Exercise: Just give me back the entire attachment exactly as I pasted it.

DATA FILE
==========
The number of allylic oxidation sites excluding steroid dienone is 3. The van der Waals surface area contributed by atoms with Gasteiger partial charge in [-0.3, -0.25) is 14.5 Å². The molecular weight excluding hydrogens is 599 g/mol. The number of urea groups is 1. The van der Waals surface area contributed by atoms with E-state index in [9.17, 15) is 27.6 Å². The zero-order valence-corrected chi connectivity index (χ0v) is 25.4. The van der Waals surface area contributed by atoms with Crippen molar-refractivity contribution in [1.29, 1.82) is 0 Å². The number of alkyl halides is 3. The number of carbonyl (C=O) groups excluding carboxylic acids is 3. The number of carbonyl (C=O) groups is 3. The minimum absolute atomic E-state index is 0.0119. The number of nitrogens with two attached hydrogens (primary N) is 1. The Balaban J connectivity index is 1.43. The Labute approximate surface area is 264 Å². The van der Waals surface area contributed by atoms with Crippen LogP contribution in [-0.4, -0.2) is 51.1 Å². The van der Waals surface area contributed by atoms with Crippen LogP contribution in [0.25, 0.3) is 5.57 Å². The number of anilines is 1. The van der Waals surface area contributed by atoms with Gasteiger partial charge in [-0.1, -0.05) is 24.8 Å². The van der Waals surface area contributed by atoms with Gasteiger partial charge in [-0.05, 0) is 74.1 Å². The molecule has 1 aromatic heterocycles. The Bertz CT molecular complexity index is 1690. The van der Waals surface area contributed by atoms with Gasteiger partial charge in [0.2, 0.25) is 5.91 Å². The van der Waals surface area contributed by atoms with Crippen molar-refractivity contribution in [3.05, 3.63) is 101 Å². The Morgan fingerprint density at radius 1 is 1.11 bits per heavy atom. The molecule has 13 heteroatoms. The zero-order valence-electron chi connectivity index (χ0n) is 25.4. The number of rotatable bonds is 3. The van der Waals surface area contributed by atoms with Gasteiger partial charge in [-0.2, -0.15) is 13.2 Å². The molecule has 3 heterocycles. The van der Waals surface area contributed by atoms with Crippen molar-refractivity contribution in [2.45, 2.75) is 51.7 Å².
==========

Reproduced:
The number of allylic oxidation sites excluding steroid dienone is 3. The van der Waals surface area contributed by atoms with Gasteiger partial charge in [-0.3, -0.25) is 14.5 Å². The molecular weight excluding hydrogens is 599 g/mol. The number of urea groups is 1. The van der Waals surface area contributed by atoms with E-state index in [9.17, 15) is 27.6 Å². The zero-order valence-corrected chi connectivity index (χ0v) is 25.4. The van der Waals surface area contributed by atoms with Crippen molar-refractivity contribution in [1.29, 1.82) is 0 Å². The number of alkyl halides is 3. The number of carbonyl (C=O) groups excluding carboxylic acids is 3. The number of carbonyl (C=O) groups is 3. The minimum absolute atomic E-state index is 0.0119. The number of nitrogens with two attached hydrogens (primary N) is 1. The Balaban J connectivity index is 1.43. The Labute approximate surface area is 264 Å². The van der Waals surface area contributed by atoms with Crippen LogP contribution in [-0.4, -0.2) is 51.1 Å². The van der Waals surface area contributed by atoms with Crippen LogP contribution in [0.25, 0.3) is 5.57 Å². The number of anilines is 1. The van der Waals surface area contributed by atoms with Gasteiger partial charge in [-0.1, -0.05) is 24.8 Å². The van der Waals surface area contributed by atoms with Gasteiger partial charge in [-0.05, 0) is 74.1 Å². The molecule has 1 aromatic heterocycles. The Bertz CT molecular complexity index is 1690. The van der Waals surface area contributed by atoms with Gasteiger partial charge in [0.2, 0.25) is 5.91 Å². The van der Waals surface area contributed by atoms with Crippen molar-refractivity contribution in [3.05, 3.63) is 101 Å². The Morgan fingerprint density at radius 1 is 1.11 bits per heavy atom. The molecule has 13 heteroatoms. The zero-order valence-electron chi connectivity index (χ0n) is 25.4. The number of rotatable bonds is 3. The van der Waals surface area contributed by atoms with Gasteiger partial charge in [-0.2, -0.15) is 13.2 Å². The molecule has 3 heterocycles. The van der Waals surface area contributed by atoms with Crippen molar-refractivity contribution in [2.45, 2.75) is 51.7 Å².